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Rebroadcast: 'The Oregon Experiment'

OPB | Sept. 2, 2011 9:06 a.m. | Updated: Sept. 10, 2013 10:34 p.m.

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Alfred A. Knopf

Keith Scribner’s new novel, The Oregon Experiment, opens with a what you might call a beautiful, wafting description of the smell of mint. This is one thing he admits comes directly from his own experience, since he remembers that smell when he first drove into Oregon. Even though smell is strongly tied to memory, it’s a sense we don’t necessarily think too much about. For Scribner’s main character, Naomi, nothing could be farther from the truth. She’s totally identified with her sense of smell. As Scribner himself described it on the post of the original broadcast:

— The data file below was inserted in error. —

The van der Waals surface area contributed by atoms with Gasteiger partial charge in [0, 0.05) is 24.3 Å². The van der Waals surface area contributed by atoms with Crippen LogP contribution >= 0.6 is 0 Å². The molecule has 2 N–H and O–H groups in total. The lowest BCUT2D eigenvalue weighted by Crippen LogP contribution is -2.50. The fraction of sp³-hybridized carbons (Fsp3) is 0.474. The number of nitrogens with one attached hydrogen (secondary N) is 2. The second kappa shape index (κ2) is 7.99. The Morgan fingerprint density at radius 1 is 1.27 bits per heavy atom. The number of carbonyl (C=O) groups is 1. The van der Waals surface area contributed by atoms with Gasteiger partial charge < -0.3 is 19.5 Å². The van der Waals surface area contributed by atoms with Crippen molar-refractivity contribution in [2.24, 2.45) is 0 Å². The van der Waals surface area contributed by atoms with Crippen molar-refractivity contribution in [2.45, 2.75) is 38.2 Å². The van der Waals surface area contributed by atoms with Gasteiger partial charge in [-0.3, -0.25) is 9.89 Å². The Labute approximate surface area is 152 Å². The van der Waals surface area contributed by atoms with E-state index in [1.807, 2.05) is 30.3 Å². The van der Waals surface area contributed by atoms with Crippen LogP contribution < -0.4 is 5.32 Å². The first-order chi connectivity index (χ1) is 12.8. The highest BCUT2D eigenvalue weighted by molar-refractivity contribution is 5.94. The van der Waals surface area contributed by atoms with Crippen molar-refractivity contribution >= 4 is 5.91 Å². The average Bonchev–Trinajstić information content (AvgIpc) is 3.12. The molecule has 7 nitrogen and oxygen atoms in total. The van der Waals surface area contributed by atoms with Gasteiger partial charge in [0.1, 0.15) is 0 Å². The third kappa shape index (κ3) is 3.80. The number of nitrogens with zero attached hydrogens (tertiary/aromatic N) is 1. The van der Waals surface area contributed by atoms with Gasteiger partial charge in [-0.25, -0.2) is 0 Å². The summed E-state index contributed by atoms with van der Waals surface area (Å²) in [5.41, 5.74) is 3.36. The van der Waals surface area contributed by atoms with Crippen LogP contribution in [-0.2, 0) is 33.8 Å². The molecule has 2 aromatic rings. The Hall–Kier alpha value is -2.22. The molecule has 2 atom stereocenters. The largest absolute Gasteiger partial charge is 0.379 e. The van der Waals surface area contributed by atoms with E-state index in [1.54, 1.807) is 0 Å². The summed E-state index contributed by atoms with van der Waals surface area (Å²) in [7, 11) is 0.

[H]er sense of smell is fundamental to her engagement with the world — as important to her as her eyesight — so her life collapses when she loses her nose.

Scribner teaches at Oregon State University, but this is his first novel set in Oregon.

Have you read “The Oregon Experiment” or Keith Scribner’s previous work (Miracle Girl and The GoodLife)? What do like about his writing?

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